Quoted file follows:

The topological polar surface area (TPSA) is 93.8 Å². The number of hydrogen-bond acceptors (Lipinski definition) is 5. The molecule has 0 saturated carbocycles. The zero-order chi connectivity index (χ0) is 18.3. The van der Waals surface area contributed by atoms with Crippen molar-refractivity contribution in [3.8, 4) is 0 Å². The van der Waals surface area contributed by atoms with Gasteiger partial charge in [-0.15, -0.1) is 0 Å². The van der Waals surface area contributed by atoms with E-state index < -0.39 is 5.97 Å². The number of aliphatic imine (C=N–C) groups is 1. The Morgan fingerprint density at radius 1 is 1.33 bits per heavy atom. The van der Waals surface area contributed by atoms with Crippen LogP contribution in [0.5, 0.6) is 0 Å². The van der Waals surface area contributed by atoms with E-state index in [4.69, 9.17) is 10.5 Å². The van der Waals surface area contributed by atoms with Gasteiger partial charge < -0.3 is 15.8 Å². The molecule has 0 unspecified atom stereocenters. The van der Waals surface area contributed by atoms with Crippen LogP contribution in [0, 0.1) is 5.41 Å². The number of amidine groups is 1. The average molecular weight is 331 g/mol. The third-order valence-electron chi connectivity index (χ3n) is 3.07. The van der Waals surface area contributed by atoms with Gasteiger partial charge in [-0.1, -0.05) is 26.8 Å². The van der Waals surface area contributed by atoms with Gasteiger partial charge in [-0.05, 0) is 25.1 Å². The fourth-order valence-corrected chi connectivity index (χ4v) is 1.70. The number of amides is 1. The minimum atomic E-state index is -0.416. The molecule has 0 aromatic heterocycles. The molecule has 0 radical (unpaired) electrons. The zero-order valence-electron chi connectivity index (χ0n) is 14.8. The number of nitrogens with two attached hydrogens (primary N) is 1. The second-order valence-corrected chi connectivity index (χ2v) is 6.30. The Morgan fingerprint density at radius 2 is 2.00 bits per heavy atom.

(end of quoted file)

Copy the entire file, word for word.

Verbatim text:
The topological polar surface area (TPSA) is 93.8 Å². The number of hydrogen-bond acceptors (Lipinski definition) is 5. The molecule has 0 saturated carbocycles. The zero-order chi connectivity index (χ0) is 18.3. The van der Waals surface area contributed by atoms with Crippen molar-refractivity contribution in [3.8, 4) is 0 Å². The van der Waals surface area contributed by atoms with Gasteiger partial charge in [-0.15, -0.1) is 0 Å². The van der Waals surface area contributed by atoms with E-state index < -0.39 is 5.97 Å². The number of aliphatic imine (C=N–C) groups is 1. The Morgan fingerprint density at radius 1 is 1.33 bits per heavy atom. The van der Waals surface area contributed by atoms with Crippen LogP contribution in [0.5, 0.6) is 0 Å². The van der Waals surface area contributed by atoms with E-state index in [4.69, 9.17) is 10.5 Å². The van der Waals surface area contributed by atoms with Gasteiger partial charge < -0.3 is 15.8 Å². The molecule has 0 unspecified atom stereocenters. The van der Waals surface area contributed by atoms with Crippen LogP contribution in [0, 0.1) is 5.41 Å². The number of amidine groups is 1. The average molecular weight is 331 g/mol. The third-order valence-electron chi connectivity index (χ3n) is 3.07. The van der Waals surface area contributed by atoms with Gasteiger partial charge in [-0.1, -0.05) is 26.8 Å². The van der Waals surface area contributed by atoms with Gasteiger partial charge in [-0.05, 0) is 25.1 Å². The fourth-order valence-corrected chi connectivity index (χ4v) is 1.70. The number of amides is 1. The minimum atomic E-state index is -0.416. The molecule has 0 aromatic heterocycles. The molecule has 0 radical (unpaired) electrons. The zero-order valence-electron chi connectivity index (χ0n) is 14.8. The number of nitrogens with two attached hydrogens (primary N) is 1. The second-order valence-corrected chi connectivity index (χ2v) is 6.30. The Morgan fingerprint density at radius 2 is 2.00 bits per heavy atom.